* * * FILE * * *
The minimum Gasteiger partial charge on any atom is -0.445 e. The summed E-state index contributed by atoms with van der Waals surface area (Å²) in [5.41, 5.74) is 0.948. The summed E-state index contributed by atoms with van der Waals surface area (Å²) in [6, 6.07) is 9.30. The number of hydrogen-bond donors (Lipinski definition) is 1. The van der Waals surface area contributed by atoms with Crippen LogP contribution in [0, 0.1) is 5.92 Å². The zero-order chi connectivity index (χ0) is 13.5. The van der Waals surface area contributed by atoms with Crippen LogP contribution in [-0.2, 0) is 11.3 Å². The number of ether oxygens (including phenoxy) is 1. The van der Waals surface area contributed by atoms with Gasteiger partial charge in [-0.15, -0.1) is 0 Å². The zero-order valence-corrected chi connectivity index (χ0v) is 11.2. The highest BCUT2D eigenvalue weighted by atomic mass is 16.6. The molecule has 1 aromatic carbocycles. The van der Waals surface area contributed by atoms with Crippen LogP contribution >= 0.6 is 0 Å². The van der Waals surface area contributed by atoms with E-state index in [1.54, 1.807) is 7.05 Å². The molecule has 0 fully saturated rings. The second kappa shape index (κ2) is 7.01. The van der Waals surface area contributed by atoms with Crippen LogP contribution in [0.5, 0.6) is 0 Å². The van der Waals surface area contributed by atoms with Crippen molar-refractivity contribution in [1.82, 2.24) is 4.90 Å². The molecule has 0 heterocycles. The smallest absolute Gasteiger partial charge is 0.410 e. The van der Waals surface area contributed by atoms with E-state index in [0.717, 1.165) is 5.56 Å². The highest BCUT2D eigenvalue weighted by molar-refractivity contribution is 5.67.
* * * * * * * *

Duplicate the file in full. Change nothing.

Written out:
The minimum Gasteiger partial charge on any atom is -0.445 e. The summed E-state index contributed by atoms with van der Waals surface area (Å²) in [5.41, 5.74) is 0.948. The summed E-state index contributed by atoms with van der Waals surface area (Å²) in [6, 6.07) is 9.30. The number of hydrogen-bond donors (Lipinski definition) is 1. The van der Waals surface area contributed by atoms with Crippen LogP contribution in [0, 0.1) is 5.92 Å². The zero-order chi connectivity index (χ0) is 13.5. The van der Waals surface area contributed by atoms with Crippen LogP contribution in [-0.2, 0) is 11.3 Å². The number of ether oxygens (including phenoxy) is 1. The van der Waals surface area contributed by atoms with Gasteiger partial charge in [-0.15, -0.1) is 0 Å². The zero-order valence-corrected chi connectivity index (χ0v) is 11.2. The highest BCUT2D eigenvalue weighted by atomic mass is 16.6. The molecule has 1 aromatic carbocycles. The van der Waals surface area contributed by atoms with Crippen LogP contribution >= 0.6 is 0 Å². The van der Waals surface area contributed by atoms with E-state index in [1.54, 1.807) is 7.05 Å². The molecule has 0 fully saturated rings. The second kappa shape index (κ2) is 7.01. The van der Waals surface area contributed by atoms with Crippen LogP contribution in [0.5, 0.6) is 0 Å². The van der Waals surface area contributed by atoms with Crippen molar-refractivity contribution in [1.82, 2.24) is 4.90 Å². The molecule has 0 heterocycles. The smallest absolute Gasteiger partial charge is 0.410 e. The van der Waals surface area contributed by atoms with E-state index in [0.717, 1.165) is 5.56 Å². The highest BCUT2D eigenvalue weighted by molar-refractivity contribution is 5.67.